I must admit, I don't use Snapchat much anymore. I'll log in on the weekends to make sure my friends aren't hanging out without me, promote blog posts and post a few drunken snaps here and there, nothing crazy. I fell out of love with the app after that update that we all hated, everything became an advertisement and we were being forced to watch "popular" accounts stories. I feel even more detached from it now after reflecting in August to a time where I felt like I wasn't 'pretty' enough with my God given face because I had become so accustomed to looking at it through face altering filters.
Snapchat filters launched in 2016, it definitely added a lot of appeal to App, stories are more 'interesting to look at' with GEO filters, colour filters, text and more. Snap's popular face filters were all seemingly harmless flower crowns, cute dogs and hilarious face swaps. We were never going to look like a cute little Elf in real life so why not play around with one for a few weeks. The use of these filters evolved when they created a filter that played on the insecurities of a lot of men and women. Previously titled 'The Pretty Filter' by me and my friends, it was a filter that made you look exactly like you but an airbrushed filtered version.
I felt like the motives behind the filters changed when they became an airbrushed mask that we could put on to feel better about ourselves. Now I don't want this post to seem more dramatic then it needs to be, Snapchat isn't plastic surgery, I know that but it's these kind of things that lead us and the younger generation to believe that we don't look good enough as ourselves and has added to the rise in plastic surgery. It's the overly airbrushed magazine covers all over again but instead we are altering ourselves and striving to achieve the same look in real life.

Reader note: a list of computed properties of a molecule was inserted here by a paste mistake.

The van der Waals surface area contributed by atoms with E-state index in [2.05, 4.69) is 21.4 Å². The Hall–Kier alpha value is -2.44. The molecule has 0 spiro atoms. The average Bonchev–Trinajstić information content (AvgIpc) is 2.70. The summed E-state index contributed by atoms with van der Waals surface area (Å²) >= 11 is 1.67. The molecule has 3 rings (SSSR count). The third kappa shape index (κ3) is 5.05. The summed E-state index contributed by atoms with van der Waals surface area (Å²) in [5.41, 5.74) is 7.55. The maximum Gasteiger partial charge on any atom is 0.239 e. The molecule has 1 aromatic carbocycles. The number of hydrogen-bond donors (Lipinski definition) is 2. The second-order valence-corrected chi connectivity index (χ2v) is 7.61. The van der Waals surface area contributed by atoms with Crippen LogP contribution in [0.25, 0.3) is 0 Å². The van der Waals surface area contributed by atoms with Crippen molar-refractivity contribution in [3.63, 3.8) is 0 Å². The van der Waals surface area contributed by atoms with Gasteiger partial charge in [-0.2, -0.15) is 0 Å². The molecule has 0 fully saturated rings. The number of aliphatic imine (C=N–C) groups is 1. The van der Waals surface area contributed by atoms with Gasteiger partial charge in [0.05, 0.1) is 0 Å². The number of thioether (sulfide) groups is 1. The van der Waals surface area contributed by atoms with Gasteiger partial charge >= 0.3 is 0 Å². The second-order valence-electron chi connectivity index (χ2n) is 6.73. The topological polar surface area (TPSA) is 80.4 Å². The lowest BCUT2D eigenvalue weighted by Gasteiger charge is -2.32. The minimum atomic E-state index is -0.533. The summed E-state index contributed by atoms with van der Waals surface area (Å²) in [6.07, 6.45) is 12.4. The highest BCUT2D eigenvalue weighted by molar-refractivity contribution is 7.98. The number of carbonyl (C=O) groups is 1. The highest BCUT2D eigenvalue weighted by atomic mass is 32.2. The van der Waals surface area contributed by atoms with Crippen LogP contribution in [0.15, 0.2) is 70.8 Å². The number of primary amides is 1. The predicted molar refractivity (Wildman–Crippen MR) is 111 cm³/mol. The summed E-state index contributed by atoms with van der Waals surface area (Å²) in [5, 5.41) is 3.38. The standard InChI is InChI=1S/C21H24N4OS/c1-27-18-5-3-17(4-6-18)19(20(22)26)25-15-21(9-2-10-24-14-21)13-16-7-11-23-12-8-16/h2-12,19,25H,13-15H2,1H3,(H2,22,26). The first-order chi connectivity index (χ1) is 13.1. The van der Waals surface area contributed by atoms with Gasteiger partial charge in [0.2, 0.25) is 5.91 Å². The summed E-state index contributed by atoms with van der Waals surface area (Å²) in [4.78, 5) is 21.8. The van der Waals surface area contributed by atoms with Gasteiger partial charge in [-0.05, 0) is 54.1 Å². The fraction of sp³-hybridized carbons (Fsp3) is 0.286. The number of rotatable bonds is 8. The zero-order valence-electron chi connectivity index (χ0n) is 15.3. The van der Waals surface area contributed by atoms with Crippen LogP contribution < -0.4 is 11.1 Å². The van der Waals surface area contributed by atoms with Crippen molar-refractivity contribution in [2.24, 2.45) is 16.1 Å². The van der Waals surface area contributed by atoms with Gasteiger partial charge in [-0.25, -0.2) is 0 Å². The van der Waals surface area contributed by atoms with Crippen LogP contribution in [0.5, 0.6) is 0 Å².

Let's talk about 'The Pretty Filter', It's the one that makes your noise a little skinnier, your face a slimmer and gives you an overall flawless finish. I loved it at first because it was more inconspicuous than the others, I didn't have to have a halo and angel wings to feel 'extra pretty'. Luckily the filter came with a blue hue over it so you couldn't fool anyone when using it.
A LITTLE OTT
I realised I was a little obsessed with them when I began using Snapchat filters for every single picture I took, not because I thought I didn't look good enough but because I thought I would look a little cuter with it on. Filters were on my selfies, family pictures and even my end of University picture with my lecturer - a moment I will never get back.
I only realised how excessive I became with them once I tried to take pictures without and I felt like I looked too chubby and ugly. I knew it was silly because I have had this face all of my life and I've never had a problem with it before but why would I stop when the App and filters were right there in front of me ready to use? No exaggeration every single picture I took for a good year had a Snapchat filter plastered over it. The trend was labelled 'Snapchat dysmorphia' and it proposed the idea that some people had blurred the line between reality and social media.